Comet Interceptor

The mission

Comet Interceptor (Figure 1) is the first ESA F-class (fast) mission part of the Cosmic Vision Programme, with a target launch date by 2028. The satellite consists in three spacecraft (S/C A, S/C B1 and S/C B2) that will travel together to the Sun-Earth Lagrange point L2. Then, the three modules will separate. One spacecraft will perform remote and upstream in situ observations of the target from afar, to protect it from the dust environment of the selected comet, and act as the primary communications hub with Earth. Two small probes carrying complementary instrument payloads will navigate to the chosen target thanks to its own propulsion system, providing key information about comet’s nucleus, gas, and plasma environment. The multi-point measurement will help to improve the 3D information required to better understand the interaction between a pristine comet and the solar wind environment.

Figure 1. Artist view of the Comet Interceptor spacecraft.


The payload consists in 10 instruments in total separated on three different spacecraft, as summarized in Table 1. The instrument total mass is 53 kg with a power consumption of 127 W. The main spacecraft will carry the Dust Field and Plasma (DFP) suite of instruments containing the COMPLIMENT instrument, the Belgian contribution to the Comet Interceptor mission. It consists of

  • A merged sensor, which is a spherical Langmuir probe that hold the FGM-A outboard magnetometer inside, mounted on the deployable boom.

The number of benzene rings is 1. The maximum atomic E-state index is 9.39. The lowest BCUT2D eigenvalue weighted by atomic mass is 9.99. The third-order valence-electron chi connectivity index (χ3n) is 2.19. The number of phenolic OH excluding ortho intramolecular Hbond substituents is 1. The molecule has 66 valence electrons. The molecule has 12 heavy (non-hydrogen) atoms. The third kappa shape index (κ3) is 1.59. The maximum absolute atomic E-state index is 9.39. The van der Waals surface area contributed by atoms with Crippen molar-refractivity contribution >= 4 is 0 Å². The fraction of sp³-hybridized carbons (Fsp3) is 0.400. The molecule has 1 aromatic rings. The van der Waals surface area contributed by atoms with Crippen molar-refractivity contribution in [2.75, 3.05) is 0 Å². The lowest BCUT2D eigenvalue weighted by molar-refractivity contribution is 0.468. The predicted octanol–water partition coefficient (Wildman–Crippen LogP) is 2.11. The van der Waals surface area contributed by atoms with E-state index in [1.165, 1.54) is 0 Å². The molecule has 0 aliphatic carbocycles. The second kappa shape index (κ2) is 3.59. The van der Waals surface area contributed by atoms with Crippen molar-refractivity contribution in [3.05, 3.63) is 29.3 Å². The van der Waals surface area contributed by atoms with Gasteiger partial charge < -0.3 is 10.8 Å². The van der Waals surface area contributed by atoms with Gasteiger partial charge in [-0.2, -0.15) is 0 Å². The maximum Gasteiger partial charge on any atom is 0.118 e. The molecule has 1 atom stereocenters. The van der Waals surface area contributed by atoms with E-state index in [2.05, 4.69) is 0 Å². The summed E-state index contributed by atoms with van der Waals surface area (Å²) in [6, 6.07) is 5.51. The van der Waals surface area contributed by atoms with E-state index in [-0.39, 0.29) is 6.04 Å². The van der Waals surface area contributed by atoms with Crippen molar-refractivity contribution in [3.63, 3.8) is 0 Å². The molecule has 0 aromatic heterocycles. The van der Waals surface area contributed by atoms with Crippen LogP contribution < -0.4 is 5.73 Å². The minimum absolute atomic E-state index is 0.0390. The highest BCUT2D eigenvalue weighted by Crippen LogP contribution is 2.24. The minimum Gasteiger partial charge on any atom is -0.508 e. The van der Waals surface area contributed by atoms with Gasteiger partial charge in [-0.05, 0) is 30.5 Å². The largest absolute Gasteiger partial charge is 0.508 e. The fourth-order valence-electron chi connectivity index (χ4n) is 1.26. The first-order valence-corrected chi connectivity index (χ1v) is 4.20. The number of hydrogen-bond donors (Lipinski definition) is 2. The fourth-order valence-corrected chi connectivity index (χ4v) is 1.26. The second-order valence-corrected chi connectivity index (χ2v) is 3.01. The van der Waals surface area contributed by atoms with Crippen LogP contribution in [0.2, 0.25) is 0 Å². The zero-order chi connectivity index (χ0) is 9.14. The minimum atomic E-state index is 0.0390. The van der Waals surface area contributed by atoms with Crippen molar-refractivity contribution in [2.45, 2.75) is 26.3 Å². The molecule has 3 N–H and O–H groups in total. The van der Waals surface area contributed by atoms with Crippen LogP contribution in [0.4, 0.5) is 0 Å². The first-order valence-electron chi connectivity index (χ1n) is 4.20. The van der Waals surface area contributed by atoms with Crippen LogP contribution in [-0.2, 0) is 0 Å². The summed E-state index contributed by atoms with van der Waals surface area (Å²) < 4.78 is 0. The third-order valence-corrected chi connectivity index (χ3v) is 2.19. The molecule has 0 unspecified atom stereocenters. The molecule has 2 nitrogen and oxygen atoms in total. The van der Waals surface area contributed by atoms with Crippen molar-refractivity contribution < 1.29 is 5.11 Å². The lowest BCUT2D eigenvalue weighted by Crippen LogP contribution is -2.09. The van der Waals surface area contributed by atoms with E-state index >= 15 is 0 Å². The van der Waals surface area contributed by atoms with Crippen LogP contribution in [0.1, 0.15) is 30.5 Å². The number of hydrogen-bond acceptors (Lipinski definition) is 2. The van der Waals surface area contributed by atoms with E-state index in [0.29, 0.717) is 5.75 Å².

• A companion sensor, a spherical Langmuir probe mounted on the fixed COMPLIMENT boom.
Table 1. Spacecraft instrumentation and description.
  Spacecraft     Instruments   Description
A CoCa Visible/NIR imager
MIRMIS NIR/Thermal IR spectral imager
DFP Dust Field and Plasma containing the COMPLIMENT instrument (similar on S/C A and B2)
MANIaC Mass spectrometer
EnVisS All-sky multispectral visible imager
OPIC Visible/NIR imager
B1 HI Lyman-alpha hydrogen imager
PS Plasma suite
WAC Wide Angle Camera

B.RCLab contribution

COMPLIMENT harnesses include RC circuits made of an overbraid and a resistor, which are located between the boom and the surface of the guard. Therefore, they will be subject to substantial temperature variations while in space. Consequently, B.RCLab performed preliminary thermal tests of the resistors to verify that the selected candidates can sustain such expected temperature fluctuations. Figure 2 summarizes thermal tests performed on the resistors.

CI ThermalTests
Figure 2. Thermal test of the resistors.

Current status

The COMPLIMENT instrument is still under development. Studies concerning the Preliminary Design Review (PDR) will lead to a selection and validation by ESA at the end of June 2022. Depending on this selection, the B.RCLab will be involved for further studies (thermal tests, space qualification).


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